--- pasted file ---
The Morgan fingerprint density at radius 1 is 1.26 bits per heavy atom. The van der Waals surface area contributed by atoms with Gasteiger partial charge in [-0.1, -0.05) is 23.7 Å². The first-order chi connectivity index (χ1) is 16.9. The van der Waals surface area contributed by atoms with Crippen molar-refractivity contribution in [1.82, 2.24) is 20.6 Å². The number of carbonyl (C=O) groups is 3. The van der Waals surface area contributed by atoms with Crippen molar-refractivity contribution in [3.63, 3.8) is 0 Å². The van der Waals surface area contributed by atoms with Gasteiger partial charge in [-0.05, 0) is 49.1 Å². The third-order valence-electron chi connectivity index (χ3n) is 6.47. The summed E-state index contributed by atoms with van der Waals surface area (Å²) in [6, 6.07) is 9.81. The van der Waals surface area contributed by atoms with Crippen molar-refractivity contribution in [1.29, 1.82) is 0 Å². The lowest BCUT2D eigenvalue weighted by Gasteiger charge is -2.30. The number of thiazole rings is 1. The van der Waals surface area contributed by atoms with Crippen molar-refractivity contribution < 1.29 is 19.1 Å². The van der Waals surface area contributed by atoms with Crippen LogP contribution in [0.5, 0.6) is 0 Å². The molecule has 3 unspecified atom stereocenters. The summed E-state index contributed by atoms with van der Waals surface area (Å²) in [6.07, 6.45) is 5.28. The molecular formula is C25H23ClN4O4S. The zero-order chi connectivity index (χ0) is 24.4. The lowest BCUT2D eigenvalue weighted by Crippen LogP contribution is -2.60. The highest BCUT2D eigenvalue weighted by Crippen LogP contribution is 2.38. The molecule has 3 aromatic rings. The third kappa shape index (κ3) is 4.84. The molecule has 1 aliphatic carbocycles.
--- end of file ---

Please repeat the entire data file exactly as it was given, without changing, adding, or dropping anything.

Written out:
The Morgan fingerprint density at radius 1 is 1.26 bits per heavy atom. The van der Waals surface area contributed by atoms with Gasteiger partial charge in [-0.1, -0.05) is 23.7 Å². The first-order chi connectivity index (χ1) is 16.9. The van der Waals surface area contributed by atoms with Crippen molar-refractivity contribution in [1.82, 2.24) is 20.6 Å². The number of carbonyl (C=O) groups is 3. The van der Waals surface area contributed by atoms with Crippen molar-refractivity contribution in [3.63, 3.8) is 0 Å². The van der Waals surface area contributed by atoms with Gasteiger partial charge in [-0.05, 0) is 49.1 Å². The third-order valence-electron chi connectivity index (χ3n) is 6.47. The summed E-state index contributed by atoms with van der Waals surface area (Å²) in [6, 6.07) is 9.81. The van der Waals surface area contributed by atoms with Crippen molar-refractivity contribution in [1.29, 1.82) is 0 Å². The lowest BCUT2D eigenvalue weighted by Gasteiger charge is -2.30. The number of thiazole rings is 1. The van der Waals surface area contributed by atoms with Crippen molar-refractivity contribution < 1.29 is 19.1 Å². The van der Waals surface area contributed by atoms with Crippen LogP contribution in [0.5, 0.6) is 0 Å². The molecule has 3 unspecified atom stereocenters. The summed E-state index contributed by atoms with van der Waals surface area (Å²) in [6.07, 6.45) is 5.28. The molecular formula is C25H23ClN4O4S. The zero-order chi connectivity index (χ0) is 24.4. The lowest BCUT2D eigenvalue weighted by Crippen LogP contribution is -2.60. The highest BCUT2D eigenvalue weighted by Crippen LogP contribution is 2.38. The molecule has 3 aromatic rings. The third kappa shape index (κ3) is 4.84. The molecule has 1 aliphatic carbocycles.